Standard 3: Active learning, participation and collaboration
The instructor knows and understands the value of active learning, participation, and collaboration within the online classroom, and applies this knowledge to the design of his/her course.
The instructor incorporates a variety of tools that support interaction and community;
The instructor promotes active learning through collaborative activities;
The instructor facilitates and monitors appropriate student-student interactions;
The instructor fosters an environment that welcomes and engages each individual learner.
Reflection One of the biggest complaints students have when they take an online class, from what I've heard and experienced and read, is that they feel isolated—on their own. Yes, physically students are alone when they engage in an online class, yet; but a skilled instructor always finds ways to counter this feeling by creating a sense of community and interaction. Without engagement and involvement, even in a F2F course, the class will lag. In some ways this can feel like a challenge in a writing course because writing is such a private experience. Yet, the writing (and reading) process should be highly social, especially in developmental classes. At the end of the day, regardless of ones pedagogical positioning when it comes to writing, the entire point of writing is to be understood and to generate a conversation. That's why I facilitate activities using writing forums, Facebook discussions, peer response activities and quizzes. And, additionally, I don't want all the work to be on me! I try to set my class up in such a way so that students are supporting each other and using one another as resources. There are so many benefits that are triggered when a student makes a connection with someone else in the room. This lowers the anxiety; it creates a positive atmosphere; and it creates networks of support.
Artifacts Writing Forums Like most other online English instructors, I create weekly writing assignments that require students to correspond with one another. While I give them specific criteria for their initial response or post, I also explain that they need to move the conversation forward by interacting with one another, usually by responding to a question or by issuing a fruitful question to another classmate. In some instances the interaction sparks deep discussion that helps students with reading comprehension and prewriting steps; but in other instances, the conversation is lighter and serves to create bridges of support and motivation.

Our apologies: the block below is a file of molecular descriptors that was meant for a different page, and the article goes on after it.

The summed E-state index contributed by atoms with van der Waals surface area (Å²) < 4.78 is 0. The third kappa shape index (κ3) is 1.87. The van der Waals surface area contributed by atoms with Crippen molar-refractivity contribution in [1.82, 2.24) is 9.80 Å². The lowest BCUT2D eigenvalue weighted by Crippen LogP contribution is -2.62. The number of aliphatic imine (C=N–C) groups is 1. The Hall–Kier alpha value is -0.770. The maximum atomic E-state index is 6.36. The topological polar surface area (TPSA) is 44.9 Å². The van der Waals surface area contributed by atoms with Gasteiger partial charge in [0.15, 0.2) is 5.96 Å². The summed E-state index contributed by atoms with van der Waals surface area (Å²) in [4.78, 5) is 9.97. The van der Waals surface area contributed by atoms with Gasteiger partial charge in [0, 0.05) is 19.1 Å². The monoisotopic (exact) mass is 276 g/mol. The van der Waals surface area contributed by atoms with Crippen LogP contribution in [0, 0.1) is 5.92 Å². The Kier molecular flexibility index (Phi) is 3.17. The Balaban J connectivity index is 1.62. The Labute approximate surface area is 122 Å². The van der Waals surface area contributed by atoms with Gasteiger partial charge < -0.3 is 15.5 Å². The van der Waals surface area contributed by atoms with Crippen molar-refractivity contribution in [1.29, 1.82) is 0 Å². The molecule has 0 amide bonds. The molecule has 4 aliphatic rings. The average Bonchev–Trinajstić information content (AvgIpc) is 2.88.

Facebook Class Site Because most students are actively using social media, I typically create a Facebook class site where students can share ideas, ask questions and collaborate. The Facebook Class Site also allows me to provide documents that students can upload, and I can provide useful links that are timely, free and instrumental in teaching key concepts. While the below example just shows a correspondence between myself and a student, all of the other students can view the conversation and weigh in. Here a student is reaching out for help regarding an assigned reading. I expect that students will struggle with different sections of text...I only hope that I am providing them with ways to get their questions answered and understand a text on a deep level. I do my best here to shed some insight on the passage she cites.
Collaborative Feedback Using Turnitin/Peer Response Student feedback is another means of formative assessment that I utilize through turnitin that generates collaboration and involvement. Below is a picture of a student's draft along with written feedback from a classmate. I develop the questions, and each student has to review two papers and respond to the questions to get full credit. In addition to responding to my questions, student reviewers can include their own separate comments. In some instances, a student's work improves dramatically as a result of the insights another students shared.
Blackboard Quizzes Another means of checking to see if students are understanding and doing the assigned readings is to create quizzes in Blackboard. While this is a traditional means of assessment, it keeps students accountable and requires that they stay involved and actively learn. With blackboard quizzes I have all kinds of options, such as allowing the students to take the quiz multiple times or setting up a timer that provides a limit. I can do multiple choice or fill in the blank or use other types of question and response methods. Later, in other activities, such as Blackboard forums, I can build on the concepts from the quiz and ask students to do a collaborative discussion.
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